Meanwhile, on the ground, grassroots political activists and mobilised communities are developing their own ideas. Leftist parties of all stripes would do well to understand the price they will pay if they fail to reach agreement to provide an alternative to the hegemonic tyranny of the right by providing a different road-map that would make a better-functioning society possible.

As paragraph four of the Proclamation of the Irish Republic points out, the republic is not just about the prosperity of the people, but about their happiness too.

And who, other than the wealthy, is happy with the state we live in – the political state, and the psychological state?

Stop sniping, stop hurling insults, sit down and discuss. And show us the list. We want to be able to vote for something worthwhile.

Like the prospect of a decent future.

Another Time, Another Place – Alleviating The Housing Crisis

Providing adequate housing for all – a human right – is a problem in all capitalist societies where sensible solutions based on the notions of the common good and simple decency are discarded in the interest of speculators and landlords. Private wealth triumphs over human rights and higher human instincts, but more than that private wealth shoots itself in the foot, repeatedly.

Just as maintaining a numerically significant cohort in society in a state of permanent educational disadvantage and consequent inhibited development makes no economic sense at all, maintaining a significant number of individuals and families in a constantly precarious position with regard to housing makes no economic sense either.

With an ever-aging society where lower birth-rates do not provide a hedge against future demands for health-care or pensions, the idea that it makes sense to discard perhaps 20% of the population – potential earners – based on social class is simply insane. Further, stealing the potential happiness of men, women and children is simply naked brutality at play.

Homelessness brought about by repetitive capital-driven boom-bust is equally insane. It is impossible for those who are homeless to harbour any realistic ambition to seek and find satisfying and productive work or further education or training. Where they are eligible, decent human beings are forced to rely on social security payments or on the charity of strangers to survive. They are not allowed to advance their position, to be productive, to be healthy, to be even moderately happy, to contribute to the exchequer or to have dignity.

In 1970, living in a Notting Hill bedsit in London and with a baby due, my wife and I needed more suitable but affordable housing. Fortunately we lived within the Kensington Burrough Council area, and that council had an enlightened, pragmatic solution that worked.

It was relatively simple. Where a house lay unused, or where a landlord failed to maintain a house in proper order for existing tenants, the council had a procedure for taking control of those houses, carrying out any necessary refurbishment or repairs, letting the units to those on its housing list or to existing tenants, and using the rents to pay for the cost of any works necessary to render the buildings habitable and to a good standard. When the costs of works had been recouped the properties would revert to the owners.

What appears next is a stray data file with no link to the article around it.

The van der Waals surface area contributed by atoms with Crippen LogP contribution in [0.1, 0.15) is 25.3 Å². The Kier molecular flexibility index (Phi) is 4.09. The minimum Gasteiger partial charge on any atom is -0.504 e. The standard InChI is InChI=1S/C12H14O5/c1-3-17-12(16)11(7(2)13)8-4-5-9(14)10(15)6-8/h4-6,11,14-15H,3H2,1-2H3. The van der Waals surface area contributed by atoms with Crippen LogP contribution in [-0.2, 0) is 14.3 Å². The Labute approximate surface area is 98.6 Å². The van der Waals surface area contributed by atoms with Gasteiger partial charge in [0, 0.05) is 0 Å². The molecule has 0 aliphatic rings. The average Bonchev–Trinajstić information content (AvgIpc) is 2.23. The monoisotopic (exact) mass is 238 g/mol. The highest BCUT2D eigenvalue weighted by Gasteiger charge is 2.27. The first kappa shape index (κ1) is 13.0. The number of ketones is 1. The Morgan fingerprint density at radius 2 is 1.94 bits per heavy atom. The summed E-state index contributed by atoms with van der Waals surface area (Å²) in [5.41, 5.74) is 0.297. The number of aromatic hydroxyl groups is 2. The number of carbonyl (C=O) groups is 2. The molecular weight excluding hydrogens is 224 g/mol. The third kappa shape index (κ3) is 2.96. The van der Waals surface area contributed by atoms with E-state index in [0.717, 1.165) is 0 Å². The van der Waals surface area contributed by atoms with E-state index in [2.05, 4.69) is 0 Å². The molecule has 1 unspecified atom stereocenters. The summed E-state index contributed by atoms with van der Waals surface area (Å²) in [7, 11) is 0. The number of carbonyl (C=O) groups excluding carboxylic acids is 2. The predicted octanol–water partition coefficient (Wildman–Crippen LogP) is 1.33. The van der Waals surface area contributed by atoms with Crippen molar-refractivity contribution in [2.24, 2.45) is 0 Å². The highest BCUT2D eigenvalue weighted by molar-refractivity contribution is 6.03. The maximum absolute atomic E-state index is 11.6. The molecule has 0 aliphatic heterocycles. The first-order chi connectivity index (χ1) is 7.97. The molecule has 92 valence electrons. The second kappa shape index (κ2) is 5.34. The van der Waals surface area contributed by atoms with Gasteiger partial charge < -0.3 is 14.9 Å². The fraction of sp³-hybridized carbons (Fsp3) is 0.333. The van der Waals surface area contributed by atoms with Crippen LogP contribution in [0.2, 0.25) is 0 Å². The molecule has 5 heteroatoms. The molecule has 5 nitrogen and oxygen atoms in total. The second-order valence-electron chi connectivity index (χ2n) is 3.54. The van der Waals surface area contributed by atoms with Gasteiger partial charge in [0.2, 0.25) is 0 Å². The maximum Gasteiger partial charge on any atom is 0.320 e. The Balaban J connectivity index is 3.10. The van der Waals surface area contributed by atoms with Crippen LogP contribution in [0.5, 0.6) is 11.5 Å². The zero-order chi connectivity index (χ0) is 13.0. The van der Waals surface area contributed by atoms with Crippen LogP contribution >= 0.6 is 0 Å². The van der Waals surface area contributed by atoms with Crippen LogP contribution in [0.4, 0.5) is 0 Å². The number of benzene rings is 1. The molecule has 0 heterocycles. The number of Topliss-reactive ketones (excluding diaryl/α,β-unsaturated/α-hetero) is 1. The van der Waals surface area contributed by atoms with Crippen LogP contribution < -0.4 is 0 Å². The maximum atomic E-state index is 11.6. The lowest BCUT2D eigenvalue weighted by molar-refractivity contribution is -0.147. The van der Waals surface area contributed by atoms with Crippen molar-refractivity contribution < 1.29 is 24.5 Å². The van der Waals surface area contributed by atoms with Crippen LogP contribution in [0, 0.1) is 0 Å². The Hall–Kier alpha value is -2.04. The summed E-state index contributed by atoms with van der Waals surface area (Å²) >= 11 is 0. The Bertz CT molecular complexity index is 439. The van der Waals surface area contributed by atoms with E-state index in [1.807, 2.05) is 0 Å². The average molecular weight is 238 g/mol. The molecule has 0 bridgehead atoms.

The policy worked on a number of fronts. It provided additional quality housing to the council, it pressured landlords to maintain their buildings to a good standard and to ensure occupancy as opposed to dereliction, it enhanced the appearance of the urban environment, and it made use of existing housing assets to alleviate homelessness.

According to An Spréach housing action collective “…there are over 270,000 vacant houses, flats and apartments scattered around the country, and over 30,000 in Dublin alone”, and “There are over 90,000 people waiting on the social housing list in Ireland”.

There is a short-term solution. It was tried at another time, in another place, and it worked. It was not a permanent fix. One downside was the gentrification of the Notting Hill area a few years later – a boon for landlords and speculators. But there were some housing protections for tenants that made it more difficult for landlords to clear tenants out so as to profit from the property boom.

Adopting that solution runs up against an ideological problem of our own construction – the constitutional right to property. In this non-republic property rights trump human rights. But a creative approach could get around that issue pending a change in our constitution, preferably by scrapping it completely and offering the citizens a new constitution fit for a 21st century republic in which human rights trump property rights.

And it runs up against the problem of an institutionalised belief in local and central government and among the political class that capitalism rules, that no interference can be countenanced in the supremacy of capital to earn unencumbered profit regardless of social or human costs.

So, the homeless crisis is ideologically driven. Worse than that, it is fueled by a brutal indifference on the part of each of the three counter-revolutionary parties – Fine Gael, Labour and Fianna Fáil – to the suffering of a significant part of our population and to their under-development or, worse still, un-development.

That is why it is so vital to build a progressive alternative to brutish government dedicated to helping the disadvantaged to move towards not just prosperity, but also happiness, and dignity. Stable decent housing is a component of that.